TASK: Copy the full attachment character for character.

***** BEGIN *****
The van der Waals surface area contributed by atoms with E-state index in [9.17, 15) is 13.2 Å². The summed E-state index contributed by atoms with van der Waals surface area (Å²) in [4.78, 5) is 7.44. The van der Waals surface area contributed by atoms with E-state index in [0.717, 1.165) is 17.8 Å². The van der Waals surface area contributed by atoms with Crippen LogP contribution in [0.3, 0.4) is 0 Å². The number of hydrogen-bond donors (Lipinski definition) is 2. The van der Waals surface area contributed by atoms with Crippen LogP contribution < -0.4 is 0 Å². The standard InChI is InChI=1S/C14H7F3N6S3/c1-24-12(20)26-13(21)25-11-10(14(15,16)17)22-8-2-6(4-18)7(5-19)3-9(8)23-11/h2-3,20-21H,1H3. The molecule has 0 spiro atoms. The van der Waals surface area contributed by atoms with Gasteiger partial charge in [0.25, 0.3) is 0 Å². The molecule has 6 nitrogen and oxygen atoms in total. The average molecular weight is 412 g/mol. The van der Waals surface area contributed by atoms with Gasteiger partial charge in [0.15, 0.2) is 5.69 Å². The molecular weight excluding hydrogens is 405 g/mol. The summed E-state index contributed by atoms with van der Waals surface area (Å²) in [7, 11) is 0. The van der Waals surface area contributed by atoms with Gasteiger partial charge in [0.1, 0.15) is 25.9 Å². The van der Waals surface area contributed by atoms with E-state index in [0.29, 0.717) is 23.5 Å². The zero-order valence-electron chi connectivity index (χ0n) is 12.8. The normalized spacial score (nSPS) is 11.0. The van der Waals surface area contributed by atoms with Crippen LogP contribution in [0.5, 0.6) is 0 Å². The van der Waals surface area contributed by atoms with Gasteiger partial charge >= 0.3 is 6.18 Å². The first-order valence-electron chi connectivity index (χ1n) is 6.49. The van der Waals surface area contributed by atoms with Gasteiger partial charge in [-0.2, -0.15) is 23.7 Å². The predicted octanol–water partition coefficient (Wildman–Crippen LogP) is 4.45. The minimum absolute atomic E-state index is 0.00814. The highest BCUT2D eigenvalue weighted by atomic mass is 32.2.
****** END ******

The van der Waals surface area contributed by atoms with E-state index in [9.17, 15) is 13.2 Å². The summed E-state index contributed by atoms with van der Waals surface area (Å²) in [4.78, 5) is 7.44. The van der Waals surface area contributed by atoms with E-state index in [0.717, 1.165) is 17.8 Å². The van der Waals surface area contributed by atoms with Crippen LogP contribution in [0.3, 0.4) is 0 Å². The number of hydrogen-bond donors (Lipinski definition) is 2. The van der Waals surface area contributed by atoms with Crippen LogP contribution < -0.4 is 0 Å². The standard InChI is InChI=1S/C14H7F3N6S3/c1-24-12(20)26-13(21)25-11-10(14(15,16)17)22-8-2-6(4-18)7(5-19)3-9(8)23-11/h2-3,20-21H,1H3. The molecule has 0 spiro atoms. The van der Waals surface area contributed by atoms with Gasteiger partial charge in [0.25, 0.3) is 0 Å². The molecule has 6 nitrogen and oxygen atoms in total. The average molecular weight is 412 g/mol. The van der Waals surface area contributed by atoms with Gasteiger partial charge in [0.15, 0.2) is 5.69 Å². The molecular weight excluding hydrogens is 405 g/mol. The summed E-state index contributed by atoms with van der Waals surface area (Å²) in [7, 11) is 0. The van der Waals surface area contributed by atoms with Gasteiger partial charge in [0.1, 0.15) is 25.9 Å². The van der Waals surface area contributed by atoms with E-state index in [0.29, 0.717) is 23.5 Å². The zero-order valence-electron chi connectivity index (χ0n) is 12.8. The normalized spacial score (nSPS) is 11.0. The van der Waals surface area contributed by atoms with Crippen LogP contribution in [0.5, 0.6) is 0 Å². The van der Waals surface area contributed by atoms with Gasteiger partial charge >= 0.3 is 6.18 Å². The first-order valence-electron chi connectivity index (χ1n) is 6.49. The van der Waals surface area contributed by atoms with Gasteiger partial charge in [-0.2, -0.15) is 23.7 Å². The predicted octanol–water partition coefficient (Wildman–Crippen LogP) is 4.45. The minimum absolute atomic E-state index is 0.00814. The highest BCUT2D eigenvalue weighted by atomic mass is 32.2.